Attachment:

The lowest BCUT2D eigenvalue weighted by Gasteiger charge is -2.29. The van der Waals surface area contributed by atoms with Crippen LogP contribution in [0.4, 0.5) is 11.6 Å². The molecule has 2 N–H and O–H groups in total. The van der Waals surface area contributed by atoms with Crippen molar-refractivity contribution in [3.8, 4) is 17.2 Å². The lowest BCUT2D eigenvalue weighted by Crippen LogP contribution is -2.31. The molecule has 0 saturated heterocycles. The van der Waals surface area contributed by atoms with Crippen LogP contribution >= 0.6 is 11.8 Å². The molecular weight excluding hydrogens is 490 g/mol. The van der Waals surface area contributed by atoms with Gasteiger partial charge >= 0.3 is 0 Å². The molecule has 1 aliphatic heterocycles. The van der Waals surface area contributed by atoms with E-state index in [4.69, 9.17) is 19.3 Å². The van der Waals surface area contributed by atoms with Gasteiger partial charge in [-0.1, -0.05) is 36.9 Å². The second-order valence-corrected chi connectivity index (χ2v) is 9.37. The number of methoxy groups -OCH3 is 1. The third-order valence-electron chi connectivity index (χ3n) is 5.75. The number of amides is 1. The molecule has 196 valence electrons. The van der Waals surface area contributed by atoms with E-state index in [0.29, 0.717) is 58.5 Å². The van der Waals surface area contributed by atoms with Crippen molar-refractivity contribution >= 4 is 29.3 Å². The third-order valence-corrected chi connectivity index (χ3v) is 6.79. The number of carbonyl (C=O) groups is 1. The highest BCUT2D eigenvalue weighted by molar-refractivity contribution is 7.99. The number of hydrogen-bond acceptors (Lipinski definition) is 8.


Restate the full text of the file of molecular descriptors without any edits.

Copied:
The lowest BCUT2D eigenvalue weighted by Gasteiger charge is -2.29. The van der Waals surface area contributed by atoms with Crippen LogP contribution in [0.4, 0.5) is 11.6 Å². The molecule has 2 N–H and O–H groups in total. The van der Waals surface area contributed by atoms with Crippen molar-refractivity contribution in [3.8, 4) is 17.2 Å². The lowest BCUT2D eigenvalue weighted by Crippen LogP contribution is -2.31. The molecule has 0 saturated heterocycles. The van der Waals surface area contributed by atoms with Crippen LogP contribution >= 0.6 is 11.8 Å². The molecular weight excluding hydrogens is 490 g/mol. The van der Waals surface area contributed by atoms with Gasteiger partial charge >= 0.3 is 0 Å². The molecule has 1 aliphatic heterocycles. The van der Waals surface area contributed by atoms with E-state index in [4.69, 9.17) is 19.3 Å². The van der Waals surface area contributed by atoms with Gasteiger partial charge in [-0.1, -0.05) is 36.9 Å². The second-order valence-corrected chi connectivity index (χ2v) is 9.37. The number of methoxy groups -OCH3 is 1. The third-order valence-electron chi connectivity index (χ3n) is 5.75. The number of amides is 1. The molecule has 196 valence electrons. The van der Waals surface area contributed by atoms with E-state index in [0.29, 0.717) is 58.5 Å². The van der Waals surface area contributed by atoms with Crippen molar-refractivity contribution >= 4 is 29.3 Å². The third-order valence-corrected chi connectivity index (χ3v) is 6.79. The number of carbonyl (C=O) groups is 1. The highest BCUT2D eigenvalue weighted by molar-refractivity contribution is 7.99. The number of hydrogen-bond acceptors (Lipinski definition) is 8.